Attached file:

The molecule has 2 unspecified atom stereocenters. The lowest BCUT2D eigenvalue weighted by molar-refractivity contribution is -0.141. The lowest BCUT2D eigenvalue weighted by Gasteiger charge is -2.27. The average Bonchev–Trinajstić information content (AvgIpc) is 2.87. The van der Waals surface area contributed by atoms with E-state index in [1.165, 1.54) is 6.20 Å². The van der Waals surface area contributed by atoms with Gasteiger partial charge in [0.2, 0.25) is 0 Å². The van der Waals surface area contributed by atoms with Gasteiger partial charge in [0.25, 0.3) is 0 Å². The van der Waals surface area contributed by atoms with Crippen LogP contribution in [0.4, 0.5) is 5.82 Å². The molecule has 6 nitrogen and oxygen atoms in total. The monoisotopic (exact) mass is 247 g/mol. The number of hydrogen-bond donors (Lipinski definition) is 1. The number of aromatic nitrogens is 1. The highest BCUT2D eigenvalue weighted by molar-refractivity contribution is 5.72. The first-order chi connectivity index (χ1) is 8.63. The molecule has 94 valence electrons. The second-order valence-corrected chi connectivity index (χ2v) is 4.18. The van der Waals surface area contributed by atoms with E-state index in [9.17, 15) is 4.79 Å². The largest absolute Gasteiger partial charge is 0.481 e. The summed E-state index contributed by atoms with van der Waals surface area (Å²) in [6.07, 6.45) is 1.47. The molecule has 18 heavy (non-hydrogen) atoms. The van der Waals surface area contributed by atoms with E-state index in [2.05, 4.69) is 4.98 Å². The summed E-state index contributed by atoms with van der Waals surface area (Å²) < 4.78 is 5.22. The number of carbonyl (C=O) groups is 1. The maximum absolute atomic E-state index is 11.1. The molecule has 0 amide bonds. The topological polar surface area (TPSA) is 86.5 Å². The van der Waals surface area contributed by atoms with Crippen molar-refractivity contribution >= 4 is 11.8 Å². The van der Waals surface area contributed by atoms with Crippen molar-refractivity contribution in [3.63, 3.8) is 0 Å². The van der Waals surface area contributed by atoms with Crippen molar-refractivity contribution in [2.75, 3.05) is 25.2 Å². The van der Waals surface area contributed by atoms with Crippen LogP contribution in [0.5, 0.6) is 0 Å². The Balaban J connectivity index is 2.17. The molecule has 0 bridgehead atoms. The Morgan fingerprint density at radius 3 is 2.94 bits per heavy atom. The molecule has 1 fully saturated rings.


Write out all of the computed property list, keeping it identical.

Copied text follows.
The molecule has 2 unspecified atom stereocenters. The lowest BCUT2D eigenvalue weighted by molar-refractivity contribution is -0.141. The lowest BCUT2D eigenvalue weighted by Gasteiger charge is -2.27. The average Bonchev–Trinajstić information content (AvgIpc) is 2.87. The van der Waals surface area contributed by atoms with E-state index in [1.165, 1.54) is 6.20 Å². The van der Waals surface area contributed by atoms with Gasteiger partial charge in [0.2, 0.25) is 0 Å². The van der Waals surface area contributed by atoms with Gasteiger partial charge in [0.25, 0.3) is 0 Å². The van der Waals surface area contributed by atoms with Crippen LogP contribution in [0.4, 0.5) is 5.82 Å². The molecule has 6 nitrogen and oxygen atoms in total. The monoisotopic (exact) mass is 247 g/mol. The number of hydrogen-bond donors (Lipinski definition) is 1. The number of aromatic nitrogens is 1. The highest BCUT2D eigenvalue weighted by molar-refractivity contribution is 5.72. The first-order chi connectivity index (χ1) is 8.63. The molecule has 94 valence electrons. The second-order valence-corrected chi connectivity index (χ2v) is 4.18. The van der Waals surface area contributed by atoms with E-state index in [9.17, 15) is 4.79 Å². The largest absolute Gasteiger partial charge is 0.481 e. The summed E-state index contributed by atoms with van der Waals surface area (Å²) in [6.07, 6.45) is 1.47. The molecule has 18 heavy (non-hydrogen) atoms. The van der Waals surface area contributed by atoms with E-state index in [2.05, 4.69) is 4.98 Å². The summed E-state index contributed by atoms with van der Waals surface area (Å²) < 4.78 is 5.22. The number of carbonyl (C=O) groups is 1. The maximum absolute atomic E-state index is 11.1. The molecule has 0 amide bonds. The topological polar surface area (TPSA) is 86.5 Å². The van der Waals surface area contributed by atoms with Crippen molar-refractivity contribution >= 4 is 11.8 Å². The van der Waals surface area contributed by atoms with Crippen molar-refractivity contribution in [3.63, 3.8) is 0 Å². The van der Waals surface area contributed by atoms with Crippen molar-refractivity contribution in [2.75, 3.05) is 25.2 Å². The van der Waals surface area contributed by atoms with Crippen LogP contribution in [0.5, 0.6) is 0 Å². The Balaban J connectivity index is 2.17. The molecule has 0 bridgehead atoms. The Morgan fingerprint density at radius 3 is 2.94 bits per heavy atom. The molecule has 1 fully saturated rings.